Canadians spend more time online than users in any of the other countries tracked by measurement company comScore, the Canadian Press reports, also noting that Canada had the highest penetration of Internet access measured.
About 68 per cent of Canadians are online, compared to 62 per cent in the United Kingdom and in France, and 60 per of Germans, 59 per cent in the United States, 57 per cent in Japan, and 36 per cent in Italy.
Canada was the only country whose users logged an average of more than 2,500 minutes online a month - nearly 42 hours, while Israelis in second place averaged some 2,300 minutes weekly.
Canadians' per capita use of YouTube also ranks first in the world, with an estimated 21 million of some 33 million Canucks visiting monthly, compared to 147 million of roughly 308 million Americans, so Canadians are far ahead on a per capita basis in YouTube utilization as well as viewing more videos, watching an average of 147 compared with 100 per U.S. viewer.
Canadians were among enthusiastic early adopters of Facebook, but according to socialbakers.com, Canada at some 17 million users is now neck and neck with India for 9th and 10th most Facebook accounts, although Canada's penetration rate with just over half of its population on FaceBook is still among the highest.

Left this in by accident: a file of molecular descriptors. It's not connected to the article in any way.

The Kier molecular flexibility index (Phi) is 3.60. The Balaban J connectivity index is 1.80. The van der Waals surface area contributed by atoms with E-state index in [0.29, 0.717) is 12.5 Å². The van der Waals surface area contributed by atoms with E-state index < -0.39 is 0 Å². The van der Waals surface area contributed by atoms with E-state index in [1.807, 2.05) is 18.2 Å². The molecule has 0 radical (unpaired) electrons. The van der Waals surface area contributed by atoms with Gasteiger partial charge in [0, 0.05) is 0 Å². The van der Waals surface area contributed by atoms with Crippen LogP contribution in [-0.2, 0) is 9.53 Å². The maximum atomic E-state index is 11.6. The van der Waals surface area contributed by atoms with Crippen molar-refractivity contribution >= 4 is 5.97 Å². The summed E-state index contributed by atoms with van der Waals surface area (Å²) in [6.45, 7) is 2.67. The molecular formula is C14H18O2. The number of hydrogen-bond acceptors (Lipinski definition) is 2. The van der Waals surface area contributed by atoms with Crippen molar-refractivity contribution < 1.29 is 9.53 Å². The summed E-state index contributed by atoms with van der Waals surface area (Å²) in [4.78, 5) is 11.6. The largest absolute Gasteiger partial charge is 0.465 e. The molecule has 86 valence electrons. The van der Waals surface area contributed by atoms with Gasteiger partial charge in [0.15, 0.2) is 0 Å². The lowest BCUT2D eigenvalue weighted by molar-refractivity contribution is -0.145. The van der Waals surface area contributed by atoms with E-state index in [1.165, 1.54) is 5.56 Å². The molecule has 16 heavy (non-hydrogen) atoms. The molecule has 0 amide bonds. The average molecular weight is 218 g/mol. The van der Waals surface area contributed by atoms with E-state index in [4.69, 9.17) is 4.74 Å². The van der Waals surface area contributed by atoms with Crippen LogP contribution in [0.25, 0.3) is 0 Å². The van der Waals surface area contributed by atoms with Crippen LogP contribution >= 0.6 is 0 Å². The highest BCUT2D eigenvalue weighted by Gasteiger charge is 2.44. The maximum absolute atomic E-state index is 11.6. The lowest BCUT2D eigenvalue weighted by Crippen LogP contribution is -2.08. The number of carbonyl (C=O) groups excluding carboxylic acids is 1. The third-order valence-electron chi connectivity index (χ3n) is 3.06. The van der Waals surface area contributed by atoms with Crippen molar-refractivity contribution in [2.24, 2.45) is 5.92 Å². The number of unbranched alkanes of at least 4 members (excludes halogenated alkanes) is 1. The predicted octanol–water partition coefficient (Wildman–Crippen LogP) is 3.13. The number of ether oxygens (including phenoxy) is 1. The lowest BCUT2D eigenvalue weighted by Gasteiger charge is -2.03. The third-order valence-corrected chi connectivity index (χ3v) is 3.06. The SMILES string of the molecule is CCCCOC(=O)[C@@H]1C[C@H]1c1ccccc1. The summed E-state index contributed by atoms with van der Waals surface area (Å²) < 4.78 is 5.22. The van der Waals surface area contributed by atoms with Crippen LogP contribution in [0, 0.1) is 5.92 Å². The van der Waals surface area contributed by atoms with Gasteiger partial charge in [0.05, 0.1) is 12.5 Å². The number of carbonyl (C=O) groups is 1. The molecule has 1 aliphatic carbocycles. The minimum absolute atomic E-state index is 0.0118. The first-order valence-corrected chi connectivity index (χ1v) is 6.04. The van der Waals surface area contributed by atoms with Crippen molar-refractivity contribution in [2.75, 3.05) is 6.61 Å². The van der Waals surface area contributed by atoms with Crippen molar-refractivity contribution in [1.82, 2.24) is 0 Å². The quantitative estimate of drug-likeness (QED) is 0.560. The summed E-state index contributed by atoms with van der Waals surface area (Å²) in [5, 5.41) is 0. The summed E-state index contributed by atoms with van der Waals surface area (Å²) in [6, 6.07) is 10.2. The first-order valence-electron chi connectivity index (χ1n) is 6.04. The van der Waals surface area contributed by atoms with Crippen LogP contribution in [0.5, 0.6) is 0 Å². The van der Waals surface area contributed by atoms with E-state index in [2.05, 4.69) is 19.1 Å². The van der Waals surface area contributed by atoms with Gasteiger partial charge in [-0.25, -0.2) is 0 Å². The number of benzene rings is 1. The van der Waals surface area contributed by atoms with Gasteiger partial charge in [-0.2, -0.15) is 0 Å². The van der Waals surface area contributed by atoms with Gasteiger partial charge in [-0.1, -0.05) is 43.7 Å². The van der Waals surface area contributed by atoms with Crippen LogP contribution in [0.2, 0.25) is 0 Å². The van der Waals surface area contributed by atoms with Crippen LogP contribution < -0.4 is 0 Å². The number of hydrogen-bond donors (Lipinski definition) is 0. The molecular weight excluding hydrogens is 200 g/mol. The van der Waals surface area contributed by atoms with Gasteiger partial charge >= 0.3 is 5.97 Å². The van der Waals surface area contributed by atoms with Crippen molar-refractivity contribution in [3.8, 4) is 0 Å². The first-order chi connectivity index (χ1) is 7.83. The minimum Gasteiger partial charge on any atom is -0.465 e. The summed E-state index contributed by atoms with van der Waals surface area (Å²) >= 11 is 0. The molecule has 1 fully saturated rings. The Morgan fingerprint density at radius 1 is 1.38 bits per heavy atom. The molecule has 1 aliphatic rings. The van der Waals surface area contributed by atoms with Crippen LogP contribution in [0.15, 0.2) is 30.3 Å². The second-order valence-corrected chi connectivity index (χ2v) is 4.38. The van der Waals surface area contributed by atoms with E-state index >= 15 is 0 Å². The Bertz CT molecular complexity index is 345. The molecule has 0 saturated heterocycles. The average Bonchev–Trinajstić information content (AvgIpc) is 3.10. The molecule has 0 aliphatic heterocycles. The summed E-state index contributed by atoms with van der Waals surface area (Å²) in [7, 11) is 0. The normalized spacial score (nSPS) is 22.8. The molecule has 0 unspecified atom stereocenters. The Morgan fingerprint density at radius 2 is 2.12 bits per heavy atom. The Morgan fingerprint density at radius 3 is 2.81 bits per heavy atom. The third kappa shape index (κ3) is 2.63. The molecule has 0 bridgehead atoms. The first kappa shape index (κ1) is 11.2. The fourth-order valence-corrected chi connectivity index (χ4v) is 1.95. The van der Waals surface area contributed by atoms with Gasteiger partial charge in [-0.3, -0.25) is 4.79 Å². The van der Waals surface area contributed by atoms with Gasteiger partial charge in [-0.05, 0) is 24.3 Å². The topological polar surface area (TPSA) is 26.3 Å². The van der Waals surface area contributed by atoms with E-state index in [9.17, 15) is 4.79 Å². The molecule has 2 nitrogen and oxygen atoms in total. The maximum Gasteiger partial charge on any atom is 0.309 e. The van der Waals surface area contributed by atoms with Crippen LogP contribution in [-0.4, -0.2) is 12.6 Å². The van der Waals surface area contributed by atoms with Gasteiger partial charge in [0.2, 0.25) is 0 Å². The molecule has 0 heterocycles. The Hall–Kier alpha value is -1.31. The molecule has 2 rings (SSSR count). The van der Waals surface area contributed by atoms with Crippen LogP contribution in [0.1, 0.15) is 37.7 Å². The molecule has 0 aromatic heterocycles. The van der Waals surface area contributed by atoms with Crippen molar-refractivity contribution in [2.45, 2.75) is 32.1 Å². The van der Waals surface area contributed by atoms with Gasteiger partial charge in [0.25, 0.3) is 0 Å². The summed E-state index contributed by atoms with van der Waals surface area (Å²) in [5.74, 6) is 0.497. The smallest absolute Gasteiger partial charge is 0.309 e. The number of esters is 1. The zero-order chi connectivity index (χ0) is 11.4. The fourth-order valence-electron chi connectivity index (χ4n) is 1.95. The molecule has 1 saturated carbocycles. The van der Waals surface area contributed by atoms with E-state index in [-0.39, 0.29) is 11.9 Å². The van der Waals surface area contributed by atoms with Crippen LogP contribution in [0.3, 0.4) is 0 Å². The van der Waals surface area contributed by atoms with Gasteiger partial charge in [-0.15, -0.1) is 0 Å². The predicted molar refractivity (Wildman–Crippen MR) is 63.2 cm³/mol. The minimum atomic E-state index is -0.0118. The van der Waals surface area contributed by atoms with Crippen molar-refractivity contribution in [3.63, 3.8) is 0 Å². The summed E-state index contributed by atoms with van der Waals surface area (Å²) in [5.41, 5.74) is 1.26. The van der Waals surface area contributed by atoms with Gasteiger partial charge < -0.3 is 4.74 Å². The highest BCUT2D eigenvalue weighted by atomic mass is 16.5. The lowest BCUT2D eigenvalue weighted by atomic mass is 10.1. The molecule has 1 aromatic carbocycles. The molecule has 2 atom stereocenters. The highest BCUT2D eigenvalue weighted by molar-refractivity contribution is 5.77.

The average Canadian netizen also visits 16 Wikipedia pages monthly, the highest level of Wikipedia access in the world, slightly greater than more than German, Polish and U.S. users.
Statistics Canada reports that In 2009, 80% of Canadians aged 16 and older, or 21.7 million people, used the Internet for personal reasons, up from 73% in 2007, and 98% of people aged 16 to 24 online, up slightly from 96% two years earlier. Among Canadians aged 45 or older, two-thirds (66%) went online during 2009, up from 56% in 2007. Presumably the percentages would be even higher for 2010.